Hill Valley 1885
“Ladies and gentlemen, as mayor of Hill Valley, it gives me great pleasure to dedicate this clock to the people of Hill County. May it stand for all time!” —Mayor Hubert, September 5, 1885
The Hill Valley Courthouse and clock tower were of a common construction and architectural style seen across the United States in the 1800s and 1900s. The courthouse underwent several changes over the course of its 130-year history. It was first constructed in 1885. Doc Brown and Marty McFly’s photograph of the clock was taken on September 5, 1885 by the photographer at the Hill Valley Festival, and was later deposited in the City Archives of the Hill County Courthouse, until Doc and Marty discovered it in 1955. Originally, Doc chose to stand next to the clock alone for a photo, undoubtedly since he was the only person who witnessed the clock start and stop. However, when Marty joined Doc in 1885, it was actually Marty’s idea to have their photograph taken next to the clock, since he wished he had brought his camera.
It is possible that after the photo was taken, Marty’s image would have appeared on the picture from the City Archives that he brought with him to the past, but upon his return to 1985, the left half of the photograph had been burned up by the exposed wiring of the smashed flux capacitor when the DeLorean time machine was destroyed — leaving Doc posing with only half a clock. After Doc returned to 1985 in the Jules Verne Train at the site of the DeLorean’s destruction, he gave Marty a framed copy of the completed photograph as a memento. It is unknown as to whether a copy of the same photograph also ended up in the City Archives as a replacement for the damaged original (featuring only Doc) that Marty took with him back to 1885.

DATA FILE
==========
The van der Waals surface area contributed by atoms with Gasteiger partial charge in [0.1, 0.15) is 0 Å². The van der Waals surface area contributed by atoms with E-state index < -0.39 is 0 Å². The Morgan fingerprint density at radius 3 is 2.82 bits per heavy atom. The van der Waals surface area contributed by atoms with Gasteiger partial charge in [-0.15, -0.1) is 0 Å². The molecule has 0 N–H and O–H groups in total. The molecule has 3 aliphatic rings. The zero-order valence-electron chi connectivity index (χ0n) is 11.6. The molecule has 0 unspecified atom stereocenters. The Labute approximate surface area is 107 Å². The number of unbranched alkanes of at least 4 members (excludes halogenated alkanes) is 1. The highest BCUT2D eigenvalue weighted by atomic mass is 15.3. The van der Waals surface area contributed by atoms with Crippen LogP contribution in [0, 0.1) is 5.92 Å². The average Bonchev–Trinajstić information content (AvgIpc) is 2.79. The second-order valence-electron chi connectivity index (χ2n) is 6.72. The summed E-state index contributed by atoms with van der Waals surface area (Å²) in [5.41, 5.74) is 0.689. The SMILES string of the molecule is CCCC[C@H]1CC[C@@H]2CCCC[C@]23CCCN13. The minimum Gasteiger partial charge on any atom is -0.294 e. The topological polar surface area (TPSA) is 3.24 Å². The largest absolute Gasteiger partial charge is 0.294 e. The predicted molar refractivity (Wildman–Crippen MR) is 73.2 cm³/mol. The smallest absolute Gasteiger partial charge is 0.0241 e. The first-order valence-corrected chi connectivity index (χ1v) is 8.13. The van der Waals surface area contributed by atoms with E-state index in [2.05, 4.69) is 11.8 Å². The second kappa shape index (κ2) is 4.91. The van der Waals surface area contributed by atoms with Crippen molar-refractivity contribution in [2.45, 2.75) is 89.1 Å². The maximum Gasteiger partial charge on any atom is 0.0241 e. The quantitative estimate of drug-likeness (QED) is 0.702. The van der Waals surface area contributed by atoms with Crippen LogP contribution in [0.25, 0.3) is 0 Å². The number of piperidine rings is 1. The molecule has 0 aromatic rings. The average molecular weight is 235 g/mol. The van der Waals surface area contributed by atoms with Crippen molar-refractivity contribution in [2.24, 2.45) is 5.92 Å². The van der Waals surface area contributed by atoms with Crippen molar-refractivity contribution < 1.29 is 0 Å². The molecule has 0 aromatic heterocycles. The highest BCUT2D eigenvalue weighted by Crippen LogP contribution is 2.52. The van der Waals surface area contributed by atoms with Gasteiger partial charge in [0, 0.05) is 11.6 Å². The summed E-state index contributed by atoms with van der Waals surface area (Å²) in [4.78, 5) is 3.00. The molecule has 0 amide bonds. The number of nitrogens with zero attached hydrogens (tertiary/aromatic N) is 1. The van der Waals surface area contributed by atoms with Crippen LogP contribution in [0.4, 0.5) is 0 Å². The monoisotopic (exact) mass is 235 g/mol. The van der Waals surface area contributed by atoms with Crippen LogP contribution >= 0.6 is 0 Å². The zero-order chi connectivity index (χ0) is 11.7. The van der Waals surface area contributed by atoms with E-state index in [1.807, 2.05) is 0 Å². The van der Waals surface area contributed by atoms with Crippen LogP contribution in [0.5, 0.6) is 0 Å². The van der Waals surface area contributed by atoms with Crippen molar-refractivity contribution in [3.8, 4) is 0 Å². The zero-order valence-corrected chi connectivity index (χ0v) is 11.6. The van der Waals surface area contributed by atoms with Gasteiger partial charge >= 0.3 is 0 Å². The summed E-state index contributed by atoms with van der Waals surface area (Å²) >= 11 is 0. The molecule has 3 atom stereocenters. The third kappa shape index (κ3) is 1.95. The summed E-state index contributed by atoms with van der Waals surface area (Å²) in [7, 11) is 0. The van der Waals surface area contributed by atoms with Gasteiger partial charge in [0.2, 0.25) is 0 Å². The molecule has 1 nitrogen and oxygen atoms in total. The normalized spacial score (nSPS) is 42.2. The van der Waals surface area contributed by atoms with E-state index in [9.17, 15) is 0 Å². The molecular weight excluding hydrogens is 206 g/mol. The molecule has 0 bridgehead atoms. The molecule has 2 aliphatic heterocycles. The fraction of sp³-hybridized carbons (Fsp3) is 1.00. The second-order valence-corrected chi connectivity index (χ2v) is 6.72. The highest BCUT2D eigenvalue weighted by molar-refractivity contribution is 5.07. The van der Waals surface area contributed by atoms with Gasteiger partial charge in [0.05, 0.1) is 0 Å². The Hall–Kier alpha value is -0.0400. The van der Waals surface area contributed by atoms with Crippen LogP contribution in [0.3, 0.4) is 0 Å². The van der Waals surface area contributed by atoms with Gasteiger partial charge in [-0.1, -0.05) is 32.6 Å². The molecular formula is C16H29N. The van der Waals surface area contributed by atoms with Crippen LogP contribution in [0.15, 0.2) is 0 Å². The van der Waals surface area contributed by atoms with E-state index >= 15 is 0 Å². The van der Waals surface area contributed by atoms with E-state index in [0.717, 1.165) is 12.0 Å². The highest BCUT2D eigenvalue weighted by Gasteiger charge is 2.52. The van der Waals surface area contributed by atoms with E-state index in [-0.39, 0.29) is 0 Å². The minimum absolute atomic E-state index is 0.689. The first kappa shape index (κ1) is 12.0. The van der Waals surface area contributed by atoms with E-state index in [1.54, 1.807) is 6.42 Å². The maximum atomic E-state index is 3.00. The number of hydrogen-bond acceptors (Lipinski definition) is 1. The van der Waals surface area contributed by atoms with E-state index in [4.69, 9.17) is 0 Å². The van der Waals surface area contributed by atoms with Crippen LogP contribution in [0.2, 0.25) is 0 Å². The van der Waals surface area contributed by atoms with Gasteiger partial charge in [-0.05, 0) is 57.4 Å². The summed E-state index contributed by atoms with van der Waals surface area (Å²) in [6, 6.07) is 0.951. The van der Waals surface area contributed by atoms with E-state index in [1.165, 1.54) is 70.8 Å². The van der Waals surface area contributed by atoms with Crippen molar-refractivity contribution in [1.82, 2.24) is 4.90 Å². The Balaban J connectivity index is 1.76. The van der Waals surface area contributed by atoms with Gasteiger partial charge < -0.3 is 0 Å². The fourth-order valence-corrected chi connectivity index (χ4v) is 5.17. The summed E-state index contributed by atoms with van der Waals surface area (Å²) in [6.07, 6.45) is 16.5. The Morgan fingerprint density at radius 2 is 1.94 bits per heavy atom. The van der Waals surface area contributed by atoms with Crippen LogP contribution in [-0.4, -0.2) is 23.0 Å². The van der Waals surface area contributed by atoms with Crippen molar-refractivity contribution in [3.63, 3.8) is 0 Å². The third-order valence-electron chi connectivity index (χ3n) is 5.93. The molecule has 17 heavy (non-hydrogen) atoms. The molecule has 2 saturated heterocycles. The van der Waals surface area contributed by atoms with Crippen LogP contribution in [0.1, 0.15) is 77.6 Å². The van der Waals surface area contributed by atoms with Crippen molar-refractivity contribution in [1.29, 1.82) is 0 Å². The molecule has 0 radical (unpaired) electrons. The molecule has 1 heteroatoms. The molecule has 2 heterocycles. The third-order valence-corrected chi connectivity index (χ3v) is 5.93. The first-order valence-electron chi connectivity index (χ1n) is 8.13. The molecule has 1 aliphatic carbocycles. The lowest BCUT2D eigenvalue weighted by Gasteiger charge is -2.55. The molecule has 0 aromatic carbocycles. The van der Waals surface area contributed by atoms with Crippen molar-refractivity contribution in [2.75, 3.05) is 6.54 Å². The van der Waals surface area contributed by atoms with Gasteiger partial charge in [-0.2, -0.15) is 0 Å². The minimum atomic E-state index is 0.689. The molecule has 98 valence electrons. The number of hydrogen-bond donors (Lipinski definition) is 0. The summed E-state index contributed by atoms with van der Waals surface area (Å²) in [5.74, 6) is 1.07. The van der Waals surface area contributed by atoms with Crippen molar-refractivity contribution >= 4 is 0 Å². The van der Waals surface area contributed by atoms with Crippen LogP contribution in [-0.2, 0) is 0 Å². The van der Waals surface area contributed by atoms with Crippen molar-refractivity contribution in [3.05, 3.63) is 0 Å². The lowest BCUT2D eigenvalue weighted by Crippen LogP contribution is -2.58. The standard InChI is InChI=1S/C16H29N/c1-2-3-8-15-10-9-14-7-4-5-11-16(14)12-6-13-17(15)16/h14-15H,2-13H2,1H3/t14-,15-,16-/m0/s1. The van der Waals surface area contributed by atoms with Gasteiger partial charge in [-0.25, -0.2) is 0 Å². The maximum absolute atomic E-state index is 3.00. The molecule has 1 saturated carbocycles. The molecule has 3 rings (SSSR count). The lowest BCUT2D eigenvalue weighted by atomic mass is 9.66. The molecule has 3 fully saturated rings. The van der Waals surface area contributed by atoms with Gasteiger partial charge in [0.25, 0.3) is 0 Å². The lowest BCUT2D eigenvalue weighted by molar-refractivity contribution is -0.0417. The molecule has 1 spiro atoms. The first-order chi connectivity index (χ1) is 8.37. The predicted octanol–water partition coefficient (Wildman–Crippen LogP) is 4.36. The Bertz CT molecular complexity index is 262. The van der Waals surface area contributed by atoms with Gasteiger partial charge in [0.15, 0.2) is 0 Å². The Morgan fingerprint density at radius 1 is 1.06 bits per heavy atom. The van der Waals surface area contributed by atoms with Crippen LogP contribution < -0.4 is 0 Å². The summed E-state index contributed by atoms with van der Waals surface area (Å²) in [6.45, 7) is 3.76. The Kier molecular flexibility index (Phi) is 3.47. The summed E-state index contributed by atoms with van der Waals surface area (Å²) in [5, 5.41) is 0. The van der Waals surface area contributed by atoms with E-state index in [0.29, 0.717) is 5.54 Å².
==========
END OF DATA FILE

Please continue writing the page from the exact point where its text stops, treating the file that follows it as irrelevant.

4 Times Back to the Future: Welcome to Hill Valley
Depending when Marty visits Hill Valley it might be a frontier town, an idyllic 1950s neighborhood, a sleek 21st-century metropolis, or a dystopian alternate-universe hellhole. This video allows Hill Valley to inhabit all those modes at once, with four screens simultaneously depicting past (distant and recent), present, and future. Or is that the future? The day that Marty visited in Back to the Future Part II was October 21, 2015, so from today’s standpoint we can compare not just the three or four time periods on display but the fiction onscreen with the fact offscreen. “Welcome to Hill Valley” explores the ways that fashion, architecture, and behavior have changed, as well as the ways they have stayed the same. As Biff Tanner says, “There’s something very familiar about all of this…”